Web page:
Bubonic Plague Confirmed in Oregon Teen
A teenage girl in Crook County, Oregon is in the ICU recovering from a case of bubonic plague, according to the Oregon Health Authority and the Crook County Public Health Department.
NBC Montana reports health officials believe she contracted the bacteria from an infected flea during a hunting trip earlier this month in Morrow County, Oregon.
According to a press release, the young woman began feeling sick on October 21 and was hospitalized in Bend, Oregon on October 24.
Plague is rare in Oregon, with only eight human cases diagnosed since 1995 and no deaths, according to the Oregon Health Authority.
The plague usually occurs in rural and semi-rural areas of the western United States, most commonly in New Mexico, Arizona and Colorado.
The bacteria that causes the plague is naturally occurring in the environment. Humans become infected by fleas who have fed off of infected rodents such as rats, chipmunks and squirrels.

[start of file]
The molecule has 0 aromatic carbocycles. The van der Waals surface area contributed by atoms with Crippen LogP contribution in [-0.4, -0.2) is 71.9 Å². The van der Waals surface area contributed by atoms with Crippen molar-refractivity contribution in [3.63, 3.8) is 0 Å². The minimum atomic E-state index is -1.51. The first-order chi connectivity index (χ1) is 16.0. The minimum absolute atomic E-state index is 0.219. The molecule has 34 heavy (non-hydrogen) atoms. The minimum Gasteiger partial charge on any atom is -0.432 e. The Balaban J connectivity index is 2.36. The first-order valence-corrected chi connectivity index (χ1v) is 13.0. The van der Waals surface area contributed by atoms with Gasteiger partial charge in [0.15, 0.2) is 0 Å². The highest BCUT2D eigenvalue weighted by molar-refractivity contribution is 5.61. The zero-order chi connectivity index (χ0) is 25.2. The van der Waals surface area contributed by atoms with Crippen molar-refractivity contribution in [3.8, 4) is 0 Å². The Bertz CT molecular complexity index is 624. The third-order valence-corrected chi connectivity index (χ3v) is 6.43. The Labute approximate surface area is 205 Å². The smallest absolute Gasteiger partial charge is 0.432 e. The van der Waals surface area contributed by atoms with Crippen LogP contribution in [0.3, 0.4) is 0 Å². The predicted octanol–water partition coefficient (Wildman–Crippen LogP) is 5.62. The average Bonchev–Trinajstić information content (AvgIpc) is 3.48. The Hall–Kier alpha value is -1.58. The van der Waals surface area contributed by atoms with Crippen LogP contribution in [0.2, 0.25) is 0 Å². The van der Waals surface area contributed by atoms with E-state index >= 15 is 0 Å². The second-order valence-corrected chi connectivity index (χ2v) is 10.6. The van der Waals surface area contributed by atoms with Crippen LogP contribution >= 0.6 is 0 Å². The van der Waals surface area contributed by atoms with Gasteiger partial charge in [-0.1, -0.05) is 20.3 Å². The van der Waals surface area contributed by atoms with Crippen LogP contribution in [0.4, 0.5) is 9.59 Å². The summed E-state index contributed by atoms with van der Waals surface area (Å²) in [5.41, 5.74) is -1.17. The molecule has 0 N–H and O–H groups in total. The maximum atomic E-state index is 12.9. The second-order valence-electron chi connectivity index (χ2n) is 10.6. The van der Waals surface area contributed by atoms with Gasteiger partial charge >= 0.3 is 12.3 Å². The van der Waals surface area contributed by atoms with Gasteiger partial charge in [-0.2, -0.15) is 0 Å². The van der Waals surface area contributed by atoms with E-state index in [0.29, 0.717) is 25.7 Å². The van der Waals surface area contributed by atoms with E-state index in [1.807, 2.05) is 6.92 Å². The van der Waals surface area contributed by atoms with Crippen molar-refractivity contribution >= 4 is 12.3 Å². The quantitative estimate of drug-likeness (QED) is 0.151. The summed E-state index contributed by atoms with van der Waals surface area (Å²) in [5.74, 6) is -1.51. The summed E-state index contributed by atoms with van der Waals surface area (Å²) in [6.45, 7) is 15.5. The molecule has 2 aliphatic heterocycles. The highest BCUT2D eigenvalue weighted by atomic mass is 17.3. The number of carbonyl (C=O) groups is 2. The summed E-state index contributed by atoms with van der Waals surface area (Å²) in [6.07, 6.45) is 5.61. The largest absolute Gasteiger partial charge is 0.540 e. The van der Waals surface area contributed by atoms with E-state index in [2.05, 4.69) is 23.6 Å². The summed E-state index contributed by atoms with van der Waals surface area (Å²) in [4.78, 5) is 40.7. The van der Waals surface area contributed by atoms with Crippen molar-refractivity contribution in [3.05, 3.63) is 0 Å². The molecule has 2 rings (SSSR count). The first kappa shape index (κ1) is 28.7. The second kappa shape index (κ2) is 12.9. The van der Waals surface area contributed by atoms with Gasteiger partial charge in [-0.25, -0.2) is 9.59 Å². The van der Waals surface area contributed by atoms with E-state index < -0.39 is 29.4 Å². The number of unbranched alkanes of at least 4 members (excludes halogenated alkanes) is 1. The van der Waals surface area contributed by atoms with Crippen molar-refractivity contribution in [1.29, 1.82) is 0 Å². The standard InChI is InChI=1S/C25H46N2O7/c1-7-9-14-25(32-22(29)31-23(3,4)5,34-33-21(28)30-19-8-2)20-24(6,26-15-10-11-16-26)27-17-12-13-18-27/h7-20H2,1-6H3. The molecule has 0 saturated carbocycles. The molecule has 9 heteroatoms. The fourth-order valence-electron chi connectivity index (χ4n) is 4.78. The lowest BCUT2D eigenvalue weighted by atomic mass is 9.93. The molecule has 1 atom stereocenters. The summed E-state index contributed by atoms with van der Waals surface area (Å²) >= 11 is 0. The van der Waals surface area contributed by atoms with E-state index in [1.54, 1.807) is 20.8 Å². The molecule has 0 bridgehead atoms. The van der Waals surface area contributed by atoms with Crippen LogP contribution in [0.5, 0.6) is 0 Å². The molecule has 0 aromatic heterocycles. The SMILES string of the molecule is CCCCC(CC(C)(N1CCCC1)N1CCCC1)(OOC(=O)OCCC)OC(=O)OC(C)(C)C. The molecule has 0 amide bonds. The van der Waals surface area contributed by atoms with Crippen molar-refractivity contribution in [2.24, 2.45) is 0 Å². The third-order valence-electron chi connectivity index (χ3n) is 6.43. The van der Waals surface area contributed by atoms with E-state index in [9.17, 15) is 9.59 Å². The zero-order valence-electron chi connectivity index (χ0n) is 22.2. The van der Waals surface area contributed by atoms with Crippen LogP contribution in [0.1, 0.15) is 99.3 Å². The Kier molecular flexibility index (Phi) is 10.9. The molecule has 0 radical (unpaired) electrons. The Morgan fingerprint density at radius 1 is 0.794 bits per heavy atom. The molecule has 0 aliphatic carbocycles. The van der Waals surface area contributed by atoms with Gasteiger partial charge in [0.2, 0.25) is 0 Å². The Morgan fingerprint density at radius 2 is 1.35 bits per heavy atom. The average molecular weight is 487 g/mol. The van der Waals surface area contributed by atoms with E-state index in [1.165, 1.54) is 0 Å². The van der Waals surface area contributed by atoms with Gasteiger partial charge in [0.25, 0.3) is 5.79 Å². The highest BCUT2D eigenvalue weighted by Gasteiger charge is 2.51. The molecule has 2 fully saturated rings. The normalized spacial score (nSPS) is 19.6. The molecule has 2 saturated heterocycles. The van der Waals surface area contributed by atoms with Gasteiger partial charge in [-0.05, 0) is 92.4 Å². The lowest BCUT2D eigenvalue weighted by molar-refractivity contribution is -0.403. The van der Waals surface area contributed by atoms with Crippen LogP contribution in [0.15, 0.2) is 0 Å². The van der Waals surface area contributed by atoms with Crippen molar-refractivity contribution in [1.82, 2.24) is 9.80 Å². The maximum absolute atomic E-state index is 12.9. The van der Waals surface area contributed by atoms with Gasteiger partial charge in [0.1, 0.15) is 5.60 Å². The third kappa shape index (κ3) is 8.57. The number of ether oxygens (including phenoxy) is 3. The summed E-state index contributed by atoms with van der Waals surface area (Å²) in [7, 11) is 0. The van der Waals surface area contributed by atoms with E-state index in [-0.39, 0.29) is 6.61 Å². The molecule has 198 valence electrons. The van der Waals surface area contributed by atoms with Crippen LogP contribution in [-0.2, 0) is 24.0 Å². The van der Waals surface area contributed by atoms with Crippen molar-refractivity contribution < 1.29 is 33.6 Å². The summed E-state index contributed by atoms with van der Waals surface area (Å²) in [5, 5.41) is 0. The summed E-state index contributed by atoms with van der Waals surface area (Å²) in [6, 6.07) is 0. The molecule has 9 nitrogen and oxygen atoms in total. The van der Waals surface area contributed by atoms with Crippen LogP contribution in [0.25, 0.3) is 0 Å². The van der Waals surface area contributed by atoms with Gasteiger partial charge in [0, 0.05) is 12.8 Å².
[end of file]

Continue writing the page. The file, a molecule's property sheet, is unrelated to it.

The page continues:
Symptoms usually occur two to six days after exposure and include an overall feeling of sickness, sudden fever, abdominal pain, swollen lymph nodes, nausea and vomiting. It is successfully treated with antibiotics when caught early.
There have been 15 other human cases of the plague in the United States this year, according to the Centers for Disease Control and Prevention. Four of those patients have died.
The CDC is working with Oregon health officials as well as local health officials in Crook, Deschutes and Marrow counties, to investigate this illness.